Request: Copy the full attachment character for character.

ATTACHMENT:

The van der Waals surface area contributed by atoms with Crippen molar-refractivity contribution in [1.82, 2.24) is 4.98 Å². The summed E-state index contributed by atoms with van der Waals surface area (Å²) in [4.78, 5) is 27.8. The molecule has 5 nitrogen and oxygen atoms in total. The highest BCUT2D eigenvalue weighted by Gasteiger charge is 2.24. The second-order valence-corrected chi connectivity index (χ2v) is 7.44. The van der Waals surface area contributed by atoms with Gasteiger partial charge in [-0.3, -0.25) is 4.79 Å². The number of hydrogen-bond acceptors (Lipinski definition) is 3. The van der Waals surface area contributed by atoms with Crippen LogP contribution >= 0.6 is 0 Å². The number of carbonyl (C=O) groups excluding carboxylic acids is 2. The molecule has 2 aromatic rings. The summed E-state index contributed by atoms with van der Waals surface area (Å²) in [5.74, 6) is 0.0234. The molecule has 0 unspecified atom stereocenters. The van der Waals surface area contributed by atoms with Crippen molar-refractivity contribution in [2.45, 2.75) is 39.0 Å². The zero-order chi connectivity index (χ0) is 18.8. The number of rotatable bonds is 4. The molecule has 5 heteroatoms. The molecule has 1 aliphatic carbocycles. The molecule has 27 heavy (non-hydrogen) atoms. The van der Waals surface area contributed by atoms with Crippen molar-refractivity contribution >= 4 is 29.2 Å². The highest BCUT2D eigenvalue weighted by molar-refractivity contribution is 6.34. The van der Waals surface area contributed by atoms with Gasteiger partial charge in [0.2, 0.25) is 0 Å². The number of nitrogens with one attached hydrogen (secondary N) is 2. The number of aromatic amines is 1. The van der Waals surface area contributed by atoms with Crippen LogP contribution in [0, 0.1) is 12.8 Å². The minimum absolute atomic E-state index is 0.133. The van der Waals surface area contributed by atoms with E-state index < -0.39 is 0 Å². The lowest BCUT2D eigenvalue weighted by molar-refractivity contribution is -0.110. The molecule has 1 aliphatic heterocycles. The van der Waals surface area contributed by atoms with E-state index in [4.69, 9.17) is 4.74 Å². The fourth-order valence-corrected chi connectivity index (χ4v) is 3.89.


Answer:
The van der Waals surface area contributed by atoms with Crippen molar-refractivity contribution in [1.82, 2.24) is 4.98 Å². The summed E-state index contributed by atoms with van der Waals surface area (Å²) in [4.78, 5) is 27.8. The molecule has 5 nitrogen and oxygen atoms in total. The highest BCUT2D eigenvalue weighted by Gasteiger charge is 2.24. The second-order valence-corrected chi connectivity index (χ2v) is 7.44. The van der Waals surface area contributed by atoms with Gasteiger partial charge in [-0.3, -0.25) is 4.79 Å². The number of hydrogen-bond acceptors (Lipinski definition) is 3. The van der Waals surface area contributed by atoms with Crippen LogP contribution >= 0.6 is 0 Å². The number of carbonyl (C=O) groups excluding carboxylic acids is 2. The molecule has 2 aromatic rings. The summed E-state index contributed by atoms with van der Waals surface area (Å²) in [5.74, 6) is 0.0234. The molecule has 0 unspecified atom stereocenters. The van der Waals surface area contributed by atoms with Crippen molar-refractivity contribution in [2.45, 2.75) is 39.0 Å². The zero-order chi connectivity index (χ0) is 18.8. The number of rotatable bonds is 4. The molecule has 5 heteroatoms. The molecule has 1 aliphatic carbocycles. The molecule has 27 heavy (non-hydrogen) atoms. The van der Waals surface area contributed by atoms with Crippen molar-refractivity contribution >= 4 is 29.2 Å². The highest BCUT2D eigenvalue weighted by molar-refractivity contribution is 6.34. The van der Waals surface area contributed by atoms with Gasteiger partial charge in [0.2, 0.25) is 0 Å². The number of nitrogens with one attached hydrogen (secondary N) is 2. The number of aromatic amines is 1. The van der Waals surface area contributed by atoms with Crippen LogP contribution in [0, 0.1) is 12.8 Å². The minimum absolute atomic E-state index is 0.133. The van der Waals surface area contributed by atoms with E-state index < -0.39 is 0 Å². The lowest BCUT2D eigenvalue weighted by molar-refractivity contribution is -0.110. The molecule has 1 aliphatic heterocycles. The van der Waals surface area contributed by atoms with E-state index in [4.69, 9.17) is 4.74 Å². The fourth-order valence-corrected chi connectivity index (χ4v) is 3.89.